Control panel box is painted and cables made
January 2004

I finished filling in all the holes with polyfiller yesterday. Well, it has actually taken me a few days of filling, waiting for it to dry, sanding, and repeating the process to try and get as many holes filled as possible. The end result is a nice smooth finish that will hopefully take the black gloss paint really well.
You can also see here that I've screwed in another piece of timber in the center. This will give the steel panel a bit of support in the middle for when people are banging away on the controls. Seemed like a good idea, anyway.
As you can see I've also filled in all the counter-sunk screw-heads. This should give the finished product a good clean surface.
You can also see the 4 holes I've left for the headphone jacks. My preliminary testing for this showed that the holes were a perfect fit for the jacks, but when I drilled them in the actual box they turned out a fraction too large for a snug fit. Hopefully this is nothing that a great squirt of adhesive can't fix.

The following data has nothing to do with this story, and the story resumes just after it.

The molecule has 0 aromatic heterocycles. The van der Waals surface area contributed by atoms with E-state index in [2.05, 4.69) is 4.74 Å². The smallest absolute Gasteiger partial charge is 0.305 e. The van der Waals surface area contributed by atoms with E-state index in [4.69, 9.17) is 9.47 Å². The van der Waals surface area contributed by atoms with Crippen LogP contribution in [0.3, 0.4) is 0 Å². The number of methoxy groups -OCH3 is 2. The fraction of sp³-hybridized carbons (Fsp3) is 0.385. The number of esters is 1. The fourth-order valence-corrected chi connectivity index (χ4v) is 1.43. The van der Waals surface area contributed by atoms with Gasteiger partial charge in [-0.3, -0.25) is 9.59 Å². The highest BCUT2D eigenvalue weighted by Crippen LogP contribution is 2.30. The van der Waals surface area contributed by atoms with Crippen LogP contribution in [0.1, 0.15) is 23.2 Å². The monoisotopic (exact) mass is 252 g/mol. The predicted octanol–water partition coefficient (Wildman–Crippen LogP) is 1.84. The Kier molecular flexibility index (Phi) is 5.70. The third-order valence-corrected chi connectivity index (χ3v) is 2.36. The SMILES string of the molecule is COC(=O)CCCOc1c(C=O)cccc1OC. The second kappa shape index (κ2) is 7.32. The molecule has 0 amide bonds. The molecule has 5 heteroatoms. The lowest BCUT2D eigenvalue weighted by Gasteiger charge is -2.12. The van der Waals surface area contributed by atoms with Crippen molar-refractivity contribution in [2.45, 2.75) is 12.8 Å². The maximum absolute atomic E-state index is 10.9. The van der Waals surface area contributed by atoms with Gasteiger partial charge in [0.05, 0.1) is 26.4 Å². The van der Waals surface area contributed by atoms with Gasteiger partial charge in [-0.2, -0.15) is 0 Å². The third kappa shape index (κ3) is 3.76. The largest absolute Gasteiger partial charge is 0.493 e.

I hoped to install a cut-out switch so that you can turn off the main speakers and route audio to the headphones, but this is probably too tricky to bother with. My amplifier has selectable outputs, and I was hoping to simply move the selecter switch to the cabinet. Upon inspection, though, the switch is under a circuit board behind all this other stuff and I can't really justify taking it apart to get to. I'll just have to open the front cabinet door and press the switch from there. The other option is to wire a switch inline with the main speakers that cuts them out. This is probably easier and more likely to happen.